A massive advertising blitz from the Working Families Party is urging New Yorkers to vote for the Democratic candidates on its line next month. 

Back in April, the state legislature approved changes to the number of votes needed in an election for a third party to maintain its ballot line. The previous threshold was 50,000 votes. But the new requirements call for 130,000 votes, or two percent of the total statewide vote, whichever is higher.


What You Need To Know

  • The working families party is fighting to keep its ballot position

  • Lawmakers changed the threshold and now third parties must meet a much higher standard

  • The Working Families Party has lost much of its influence with the rise of the Democratic Socialists of America


The new benchmarks were adopted by lawmakers after being recommended by a commission created to enact campaign finance reforms. 

“Right now we are mobilizing to get two percent of the total vote," said Sochie Nnaemeka. "We are going to get 170,000 to 180,000 New Yorkers to stand together and say that we want to defeat the president in the White House.”

If the WFP fails to get enough votes, its loses its ballot line, which has previously enabled the party to play kingmaker in key local and statewide elections. Without the ballot line, it could lose much of its power. Other small parties, including the Green, Libertarian, and Independence parties are also in similar struggles.

Democratic party critics of the WFP say its message urging Democrats to vote on its line is confusing to some voters in a critical election. 

“I am encouraging everyone to vote on the Democratic line," said Rodneyse Bichotte, Brooklyn Democratic Chair. "It’s just easy. We serve a large number of immigrants who are new Americans who have language access issues and having to relay that level of detail in terms of ‘don’t vote Democrat, vote WFP, or don’t vote Democrat, vote conservative,’ it’s the same person. That’s very confusing.”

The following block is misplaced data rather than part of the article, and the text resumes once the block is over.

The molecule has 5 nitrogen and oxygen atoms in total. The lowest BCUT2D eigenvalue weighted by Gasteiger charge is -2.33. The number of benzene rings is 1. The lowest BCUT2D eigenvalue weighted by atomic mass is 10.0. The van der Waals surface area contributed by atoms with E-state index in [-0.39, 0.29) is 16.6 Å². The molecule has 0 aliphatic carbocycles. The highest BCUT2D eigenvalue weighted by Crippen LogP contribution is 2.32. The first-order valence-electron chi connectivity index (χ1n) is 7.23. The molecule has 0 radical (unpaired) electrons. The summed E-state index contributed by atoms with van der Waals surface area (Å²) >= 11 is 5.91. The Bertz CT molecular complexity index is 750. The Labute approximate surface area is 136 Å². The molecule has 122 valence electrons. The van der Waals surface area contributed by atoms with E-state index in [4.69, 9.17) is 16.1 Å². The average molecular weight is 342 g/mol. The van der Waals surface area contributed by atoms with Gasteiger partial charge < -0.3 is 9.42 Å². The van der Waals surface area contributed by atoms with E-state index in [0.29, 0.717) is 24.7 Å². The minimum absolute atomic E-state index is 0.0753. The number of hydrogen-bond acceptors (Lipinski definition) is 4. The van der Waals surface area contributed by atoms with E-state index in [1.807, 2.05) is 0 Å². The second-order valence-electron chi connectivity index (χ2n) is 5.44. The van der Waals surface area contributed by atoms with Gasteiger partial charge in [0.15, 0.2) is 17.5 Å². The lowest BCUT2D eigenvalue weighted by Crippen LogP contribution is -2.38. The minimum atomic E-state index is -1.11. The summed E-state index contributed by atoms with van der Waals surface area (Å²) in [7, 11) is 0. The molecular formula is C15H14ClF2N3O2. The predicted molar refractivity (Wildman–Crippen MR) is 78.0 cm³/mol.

Biden was hardly the WFP’s first choice this cycle. Leaders embraced Biden only after both Elizabeth Warren, and then Bernie Sanders, lost.

“For a lot of New Yorkers Biden wasn’t the first or second pick. But we recognize right now we are at a huge juncture in our society, and we have to ensure that we are rejecting the violent and the divisive politics that are emanating from the White House," added Nnaemeka. "We also have to make sure that we have the organization and clarity to push the Biden administration to embrace the policies that many of us supported in the primary.”

Critics say with the rise of the Democratic Socialists of America, the WFP has lost its lane as the far left wing of the Democratic Party. Even if the WFP loses its ballot line, it could still be a force in New York politics, but clearly the leadership does not want to worry about what comes next if that happens.